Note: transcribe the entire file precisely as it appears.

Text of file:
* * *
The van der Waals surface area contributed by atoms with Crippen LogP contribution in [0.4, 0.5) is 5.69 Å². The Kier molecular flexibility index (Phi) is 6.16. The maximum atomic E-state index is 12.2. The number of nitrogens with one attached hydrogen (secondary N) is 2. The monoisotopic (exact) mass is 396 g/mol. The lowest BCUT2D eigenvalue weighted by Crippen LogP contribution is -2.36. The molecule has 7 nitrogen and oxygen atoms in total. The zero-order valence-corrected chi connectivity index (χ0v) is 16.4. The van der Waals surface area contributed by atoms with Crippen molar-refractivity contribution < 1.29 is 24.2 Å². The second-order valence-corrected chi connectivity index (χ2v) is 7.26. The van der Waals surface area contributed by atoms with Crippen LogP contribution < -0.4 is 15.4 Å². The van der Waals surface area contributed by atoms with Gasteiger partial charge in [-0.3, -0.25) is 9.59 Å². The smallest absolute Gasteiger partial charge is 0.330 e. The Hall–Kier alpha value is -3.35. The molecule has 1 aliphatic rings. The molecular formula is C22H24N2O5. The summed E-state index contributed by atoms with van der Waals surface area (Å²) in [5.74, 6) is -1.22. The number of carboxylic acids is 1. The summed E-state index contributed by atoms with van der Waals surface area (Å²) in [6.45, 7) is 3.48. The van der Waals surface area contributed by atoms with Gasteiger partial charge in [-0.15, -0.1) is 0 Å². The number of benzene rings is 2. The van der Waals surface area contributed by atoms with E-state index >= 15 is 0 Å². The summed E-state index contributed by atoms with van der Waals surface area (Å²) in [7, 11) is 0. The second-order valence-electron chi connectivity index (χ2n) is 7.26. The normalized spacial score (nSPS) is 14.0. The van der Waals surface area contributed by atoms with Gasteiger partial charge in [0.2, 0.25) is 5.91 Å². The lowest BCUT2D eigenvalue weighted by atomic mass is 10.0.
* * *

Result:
The van der Waals surface area contributed by atoms with Crippen LogP contribution in [0.4, 0.5) is 5.69 Å². The Kier molecular flexibility index (Phi) is 6.16. The maximum atomic E-state index is 12.2. The number of nitrogens with one attached hydrogen (secondary N) is 2. The monoisotopic (exact) mass is 396 g/mol. The lowest BCUT2D eigenvalue weighted by Crippen LogP contribution is -2.36. The molecule has 7 nitrogen and oxygen atoms in total. The zero-order valence-corrected chi connectivity index (χ0v) is 16.4. The van der Waals surface area contributed by atoms with Crippen molar-refractivity contribution < 1.29 is 24.2 Å². The second-order valence-corrected chi connectivity index (χ2v) is 7.26. The van der Waals surface area contributed by atoms with Crippen LogP contribution < -0.4 is 15.4 Å². The van der Waals surface area contributed by atoms with Gasteiger partial charge in [-0.3, -0.25) is 9.59 Å². The smallest absolute Gasteiger partial charge is 0.330 e. The Hall–Kier alpha value is -3.35. The molecule has 1 aliphatic rings. The molecular formula is C22H24N2O5. The summed E-state index contributed by atoms with van der Waals surface area (Å²) in [5.74, 6) is -1.22. The number of carboxylic acids is 1. The summed E-state index contributed by atoms with van der Waals surface area (Å²) in [6.45, 7) is 3.48. The van der Waals surface area contributed by atoms with Gasteiger partial charge in [-0.15, -0.1) is 0 Å². The number of benzene rings is 2. The van der Waals surface area contributed by atoms with E-state index >= 15 is 0 Å². The summed E-state index contributed by atoms with van der Waals surface area (Å²) in [7, 11) is 0. The second-order valence-electron chi connectivity index (χ2n) is 7.26. The normalized spacial score (nSPS) is 14.0. The van der Waals surface area contributed by atoms with Gasteiger partial charge in [0.2, 0.25) is 5.91 Å². The lowest BCUT2D eigenvalue weighted by atomic mass is 10.0.